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Hour of the Star (1986)

A Hora da Estrela (original title)
Not Rated | | Drama | March 1987 (USA)
Macabea has just moved to the big city after her aunt, who raised her, died. She gets a job as a typist and moves into a boarding house with three other women. In her spare time she listens... See full summary »

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11 wins & 1 nomination. See more awards »
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Cast

Complete credited cast:
...
José Dumont ...
Olímpico de Jesus
Tamara Taxman ...
Glória
...
Madame Carlota (the macumbeira)
Rest of cast listed alphabetically:
Manoel Luiz Aranha ...
Photographer
Marli Botoletto ...
Macumba assistant
Denoy de Oliveira ...
Pereira
Maria Do Carmo Soares ...
Maria do Carmo
Walter Filho ...
Man in Mercedes
Sonia Guedes ...
Mrs. Joana
Umberto Magnani ...
Seu Raimundo
Miro Martinez ...
Blind man
Euricio Martins ...
Metro Guard
Raymundo Matos ...
Arnaldo
Dirce Militello ...
Gloria's mother
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Storyline

Macabea has just moved to the big city after her aunt, who raised her, died. She gets a job as a typist and moves into a boarding house with three other women. In her spare time she listens to time Radio Station; on Sundays she likes to ride the subways. She describes herself saying, "I am a typist and a virgin, and I like Coca-Cola." Then she meets Olimpico, a north-easterner like herself, who has dreams of becoming a Congressman. Written by Benjamin Elijah Griffin <bgriffin@ic.sunysb.edu>

Plot Summary | Add Synopsis

Genres:

Drama

Certificate:

Not Rated | See all certifications »
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Details

Country:

Language:

Release Date:

March 1987 (USA)  »

Also Known As:

Hour of the Star  »

Filming Locations:


Company Credits

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Did You Know?

Trivia

Film debut of Marcelia Cartaxo. See more »

Quotes

Olimpico: Look, I'll buy you a cup of coffee.
Macabea: With milk?
Olimpico: What?
Macabea: With milk.
Olimpico: OK. But if it costs more you pay the difference.
See more »

Connections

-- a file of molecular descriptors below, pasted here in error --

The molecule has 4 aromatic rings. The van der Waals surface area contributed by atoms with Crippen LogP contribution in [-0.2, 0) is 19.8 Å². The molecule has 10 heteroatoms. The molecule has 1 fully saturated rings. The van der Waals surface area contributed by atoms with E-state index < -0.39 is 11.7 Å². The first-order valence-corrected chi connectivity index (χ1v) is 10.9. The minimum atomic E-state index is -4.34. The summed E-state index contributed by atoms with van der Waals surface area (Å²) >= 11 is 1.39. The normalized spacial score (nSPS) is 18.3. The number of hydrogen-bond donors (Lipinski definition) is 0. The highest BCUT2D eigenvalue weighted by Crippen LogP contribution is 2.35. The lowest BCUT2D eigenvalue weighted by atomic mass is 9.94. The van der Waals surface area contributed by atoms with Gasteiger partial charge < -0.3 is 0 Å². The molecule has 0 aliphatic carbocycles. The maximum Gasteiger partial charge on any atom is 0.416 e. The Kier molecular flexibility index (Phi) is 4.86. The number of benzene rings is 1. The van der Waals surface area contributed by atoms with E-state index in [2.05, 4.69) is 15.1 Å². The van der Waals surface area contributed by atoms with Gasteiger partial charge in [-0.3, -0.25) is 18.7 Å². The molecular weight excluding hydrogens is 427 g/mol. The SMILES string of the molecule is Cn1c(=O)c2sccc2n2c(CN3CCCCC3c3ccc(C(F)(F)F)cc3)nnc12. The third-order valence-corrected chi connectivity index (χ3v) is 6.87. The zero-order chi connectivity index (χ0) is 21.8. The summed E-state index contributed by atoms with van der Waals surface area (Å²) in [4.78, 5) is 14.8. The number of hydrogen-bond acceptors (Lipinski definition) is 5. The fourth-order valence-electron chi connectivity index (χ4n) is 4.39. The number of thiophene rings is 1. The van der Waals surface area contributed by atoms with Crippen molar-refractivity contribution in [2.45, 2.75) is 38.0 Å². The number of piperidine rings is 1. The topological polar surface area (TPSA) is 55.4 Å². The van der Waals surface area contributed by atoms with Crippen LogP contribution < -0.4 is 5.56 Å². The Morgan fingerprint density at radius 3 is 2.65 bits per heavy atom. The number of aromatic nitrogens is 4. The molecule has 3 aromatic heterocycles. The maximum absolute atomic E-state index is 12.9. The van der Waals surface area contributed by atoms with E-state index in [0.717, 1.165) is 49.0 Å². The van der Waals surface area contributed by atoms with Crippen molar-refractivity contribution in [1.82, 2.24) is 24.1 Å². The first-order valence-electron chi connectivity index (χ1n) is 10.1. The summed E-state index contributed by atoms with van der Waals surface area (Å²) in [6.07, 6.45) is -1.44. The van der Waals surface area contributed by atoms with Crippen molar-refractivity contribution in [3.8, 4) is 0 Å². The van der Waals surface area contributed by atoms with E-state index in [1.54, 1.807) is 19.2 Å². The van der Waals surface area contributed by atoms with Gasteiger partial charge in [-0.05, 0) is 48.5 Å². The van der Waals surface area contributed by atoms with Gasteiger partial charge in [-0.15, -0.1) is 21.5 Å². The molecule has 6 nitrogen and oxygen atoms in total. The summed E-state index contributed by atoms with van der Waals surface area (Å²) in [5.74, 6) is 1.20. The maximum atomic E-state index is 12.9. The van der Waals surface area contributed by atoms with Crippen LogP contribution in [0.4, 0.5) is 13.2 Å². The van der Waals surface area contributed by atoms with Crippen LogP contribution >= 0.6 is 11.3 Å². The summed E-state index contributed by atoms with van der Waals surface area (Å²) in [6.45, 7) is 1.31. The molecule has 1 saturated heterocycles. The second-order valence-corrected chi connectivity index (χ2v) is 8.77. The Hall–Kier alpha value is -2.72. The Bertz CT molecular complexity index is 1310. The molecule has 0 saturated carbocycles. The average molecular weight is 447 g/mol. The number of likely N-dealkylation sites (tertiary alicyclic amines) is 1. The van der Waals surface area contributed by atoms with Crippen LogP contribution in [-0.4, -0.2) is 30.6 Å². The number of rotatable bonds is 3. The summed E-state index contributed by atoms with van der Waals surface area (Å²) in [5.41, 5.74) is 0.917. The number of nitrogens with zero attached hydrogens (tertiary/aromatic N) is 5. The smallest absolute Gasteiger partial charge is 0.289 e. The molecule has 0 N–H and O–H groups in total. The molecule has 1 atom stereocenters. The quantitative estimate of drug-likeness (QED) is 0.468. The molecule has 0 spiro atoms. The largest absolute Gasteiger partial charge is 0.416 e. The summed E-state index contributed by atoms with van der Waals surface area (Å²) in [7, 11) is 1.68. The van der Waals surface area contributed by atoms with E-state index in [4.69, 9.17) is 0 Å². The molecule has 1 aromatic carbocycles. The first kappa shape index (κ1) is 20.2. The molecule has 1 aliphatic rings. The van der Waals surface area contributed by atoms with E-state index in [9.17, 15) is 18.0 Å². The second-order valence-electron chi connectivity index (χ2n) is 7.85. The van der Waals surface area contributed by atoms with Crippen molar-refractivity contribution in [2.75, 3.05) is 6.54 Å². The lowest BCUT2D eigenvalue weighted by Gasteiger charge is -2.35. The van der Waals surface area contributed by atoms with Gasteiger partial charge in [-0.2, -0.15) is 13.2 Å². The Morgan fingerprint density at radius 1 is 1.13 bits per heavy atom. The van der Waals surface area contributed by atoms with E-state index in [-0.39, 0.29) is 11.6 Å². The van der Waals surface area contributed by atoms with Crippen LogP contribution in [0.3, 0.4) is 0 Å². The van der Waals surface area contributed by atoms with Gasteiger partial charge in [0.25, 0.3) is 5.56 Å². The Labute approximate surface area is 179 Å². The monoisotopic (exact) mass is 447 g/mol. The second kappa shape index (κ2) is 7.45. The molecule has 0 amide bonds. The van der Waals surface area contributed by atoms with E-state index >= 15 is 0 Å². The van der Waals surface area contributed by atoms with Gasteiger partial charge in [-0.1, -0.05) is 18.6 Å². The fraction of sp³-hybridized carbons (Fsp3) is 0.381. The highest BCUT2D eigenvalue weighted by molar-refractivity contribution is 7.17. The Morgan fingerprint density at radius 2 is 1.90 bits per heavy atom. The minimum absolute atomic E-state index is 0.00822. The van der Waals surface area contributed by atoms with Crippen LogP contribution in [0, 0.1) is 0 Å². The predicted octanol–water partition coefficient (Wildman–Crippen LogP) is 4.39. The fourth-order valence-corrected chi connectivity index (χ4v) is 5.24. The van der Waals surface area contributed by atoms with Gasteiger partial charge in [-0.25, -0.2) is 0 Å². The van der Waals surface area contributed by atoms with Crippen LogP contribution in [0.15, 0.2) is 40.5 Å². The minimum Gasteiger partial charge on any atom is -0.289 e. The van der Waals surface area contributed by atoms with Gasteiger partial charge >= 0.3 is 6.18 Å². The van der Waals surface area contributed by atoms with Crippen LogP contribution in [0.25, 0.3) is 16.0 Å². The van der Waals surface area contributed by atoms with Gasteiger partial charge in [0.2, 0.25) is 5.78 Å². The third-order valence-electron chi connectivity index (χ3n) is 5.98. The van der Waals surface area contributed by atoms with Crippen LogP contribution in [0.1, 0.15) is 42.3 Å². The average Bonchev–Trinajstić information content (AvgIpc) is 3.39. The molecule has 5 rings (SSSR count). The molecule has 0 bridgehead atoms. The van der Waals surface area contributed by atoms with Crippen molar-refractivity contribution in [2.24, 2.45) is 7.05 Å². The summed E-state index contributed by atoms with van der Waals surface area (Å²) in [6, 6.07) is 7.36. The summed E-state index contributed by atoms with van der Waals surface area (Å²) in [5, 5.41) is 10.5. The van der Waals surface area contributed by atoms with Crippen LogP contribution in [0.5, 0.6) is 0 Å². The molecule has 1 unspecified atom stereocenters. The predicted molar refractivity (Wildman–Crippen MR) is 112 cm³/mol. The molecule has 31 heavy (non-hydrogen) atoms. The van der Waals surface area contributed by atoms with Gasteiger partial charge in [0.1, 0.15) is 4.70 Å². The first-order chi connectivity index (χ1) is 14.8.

Referenced in Lua de Cristal (1990) See more »

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User Reviews

beautiful film

Clarice Lispector was one of the leading writers in the Portuguese language in the last century and Susana Amaral is one of the leading Brazilian film-makers in recent years, therefore the latter's intepretation of the former's tragically real novel could only be a success.... and doesn't disappoint.

Anti-heroine Macabea, like many migrants forced to flee their North-eastern birthplaces, towns such as Paraiba, has received little or no education, has no parents, and would have remained anonymous in a world too brutal for her type had not Lispector and Amaral been brave enough to bring her tragedy to the intention of the comparatively well off lucky people that we all are.

The film narrates events in poor Macabea's life - getting a job as a typist, getting a first boyfriend in fellow migrant Olympico, losing him to her more beautiful work colleague Gloria, before the tragically inevitable conclusion. Throughout the plot is punctuated with moments of revelation as the young lady finds escapism in film stars such as Marilyn Munroe, classical music, and the taste of Coca-cola. Her lack of education reveals her poor upbringing. Constantly as viewers we shout out 'don't eat whilst sitting on the toilet!' 'Don't wipe your nose on your shirt' 'Don't put so much sugar in your coffee!' Whilst her lack of common sense provides humour, it is also tragic. The viewers find themselves speaking to the characters, advising them. If only someone had been able to do when they were younger, then they might not be so hopeless in this dog-eat-dog world. This lack of knowledge is reflected in Olimpico, who aspires to be famous, suffers from the same disease as Macabea, that of being neglected by society. When Macabea asks him what culture is, he responds, 'Culture, culture.... culture is culture.' There is a world out there, the one we viewers all know and live in. This two characters were born to exist outside it.

In one of the most beautiful scenes of this poignant film, Macabea stares at her ugly reflection in the mirror with the camera placed behind her. She states, smiling, 'I'm a typist, a virgin, and I like coca-cola.' This is very little, yet to her represents an ephinany, a moment in her life which the camera cherises as much as she does. The tragically happy ending to the film evokes both the fundamental message of Lispector's dying voice (she wrote the novel fighting a losing battle against cancer) and Amaral's feminist vision. There is a responsibility in art, that social and moral conscience that Sartre spoke of. In Brazil 'there are thousands of girls like this' (as the back of Lispector's book tells). 'Few of them ever complain and as far as I know they never protest, for there is no one to listen'. As viewers, we are listening, seeing, feeling sorry for our victim of social conditions. Upon winning the Havana film festival director's award in 1976, Amaral quoted Lispector's wish that this 'stubborn race of dwarfs... would one day vindicate the right to protest'. This is a protest film, forcing middle class viewers to sympathise with the poverty stricken dwarfs we find it so easy to ignore. It is beautifully constructed to evoke sympathy, pity, and perhaps even lead us to take more social and moral responsibility on board, as Lispector and Amaral have done.


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